System Administration Ubuntu

How to change the hostname in Ubuntu

The hostname is a translation of our IP address, it is our device ID in the network, like a domain name (a hostname can be a domain name). Hostname’s function is to make the address easy for humans so we don’t need to remember IP addresses. Two devices can’t have share a hostname, it is unique.

In this tutorial we’ll focus on how to edit the hostname in Ubuntu and Debian Linux distributions but instructions are useful for most distributions.

The device’s hostname in Linux is stored in two configuration files located in the directory /etc/.
The files /etc/hostname and /etc/hosts. These are the two files we will work on to edit the hostname.

/etc/hostname:

This file only contains the hostname.

/etc/hosts:

The file /etc/hosts maps the host and ip addresses, it translates from IP addresses (X.X.X.X) to www.domain.com or @Anything. In this file you can add all the local network devices ip addresses and hostnames to avoid domain name resolution. Usually the file hosts has 3 columns, the IP address, the hostname and an alias for the hostname, it can have more than one alias or may not have at all as in the example below.

127.0.0.1         localhost
127.0.0.1         linuxhint.com
 
# The following lines are desirable for IPv6 capable hosts
::1        localhost ip6-localhost ip6-loopback
ff02::1 ip6-allnodes
ff02::2 ip6-allrouters

To verify our current hostname we can read the files mentioned above or in  the terminal run:

hostname

We can also verify our hostname using the command less to read the /etc/hostname file, type:

less /etc/hostname

As you see here the hostname is LinuxHint.COM, while Montsegur is commented.

To change our hostname using the command hostnamectl run:

hostnamectl set-hostname <NewHostname>

Note: if you get an error while running hostnamectl continue to “hostname” command.

After running hostname again we see the hostname was changed to LinuxHint2.

After changing our hostname with the commands hostname (as explained below) or hostnamectl edit the file /etc/hosts using nano or vi text editors to update your new hostname, add a line below previous hostnames with the new one:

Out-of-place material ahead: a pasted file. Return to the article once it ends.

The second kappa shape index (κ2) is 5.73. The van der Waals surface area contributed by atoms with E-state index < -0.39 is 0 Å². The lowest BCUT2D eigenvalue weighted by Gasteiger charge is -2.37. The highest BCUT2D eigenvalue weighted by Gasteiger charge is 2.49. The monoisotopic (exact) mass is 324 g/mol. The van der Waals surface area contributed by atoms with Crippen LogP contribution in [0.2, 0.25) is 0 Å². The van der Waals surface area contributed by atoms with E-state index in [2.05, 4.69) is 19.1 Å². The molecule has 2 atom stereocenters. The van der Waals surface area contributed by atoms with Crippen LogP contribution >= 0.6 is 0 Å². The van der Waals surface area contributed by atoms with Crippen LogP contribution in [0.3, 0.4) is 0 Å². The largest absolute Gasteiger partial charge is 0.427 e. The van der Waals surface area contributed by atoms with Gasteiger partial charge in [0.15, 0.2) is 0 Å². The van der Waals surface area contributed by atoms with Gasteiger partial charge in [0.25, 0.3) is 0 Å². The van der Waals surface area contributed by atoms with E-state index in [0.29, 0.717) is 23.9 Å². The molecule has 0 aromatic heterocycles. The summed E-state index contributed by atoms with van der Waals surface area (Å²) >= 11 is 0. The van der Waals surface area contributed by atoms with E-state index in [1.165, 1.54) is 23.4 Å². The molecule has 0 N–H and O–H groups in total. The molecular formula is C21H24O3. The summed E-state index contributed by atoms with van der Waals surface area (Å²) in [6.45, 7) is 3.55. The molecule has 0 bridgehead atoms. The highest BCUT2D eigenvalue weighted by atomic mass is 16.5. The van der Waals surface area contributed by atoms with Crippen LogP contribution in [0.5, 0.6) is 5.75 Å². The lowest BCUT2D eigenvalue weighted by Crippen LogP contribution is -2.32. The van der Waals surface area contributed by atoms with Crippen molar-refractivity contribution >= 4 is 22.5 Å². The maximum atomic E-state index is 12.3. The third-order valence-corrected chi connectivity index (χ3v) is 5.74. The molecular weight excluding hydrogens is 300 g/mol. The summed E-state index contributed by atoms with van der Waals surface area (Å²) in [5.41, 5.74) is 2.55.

nano /etc/hosts

Then let’s edit the file /etc/hostname and edit the file adding the new hostname:

nano /etc/hostname

We can also change our hostname using the command hostname:

hostname <NewHostname>

After changing our hostname we need to restart our networking services:

On Debian and Ubuntu Linux distributions try:

service networking restart

It may also be:

service hostname restart

For CentOS and Fedora:

/etc/init.d/network restart

Of course you can also reboot your device and changes will take effect. At any time we can type “hostname” to see the current hostname, commands hostname or hostnamectl aren’t persistent, for the change to be persistent remember to update files /etc/hosts and /etc/hostname after changing your hostname. Changes won’t take visual effects on the working terminal but if you open a new terminal it will show the new hostname after the username.

I hope you found this tutorial useful to get your data fully removed, should you have any inquiry contact us opening a ticket support at LinuxHint Support. Keep following LinuxHint for more tips and updates on Linux.

About the author

Ivan Vanney

Ivan Vanney

Ivan Vanney has over a decade working as sysadmin. He is s contributor on LinuxHint.com, and the founder of linuxer.info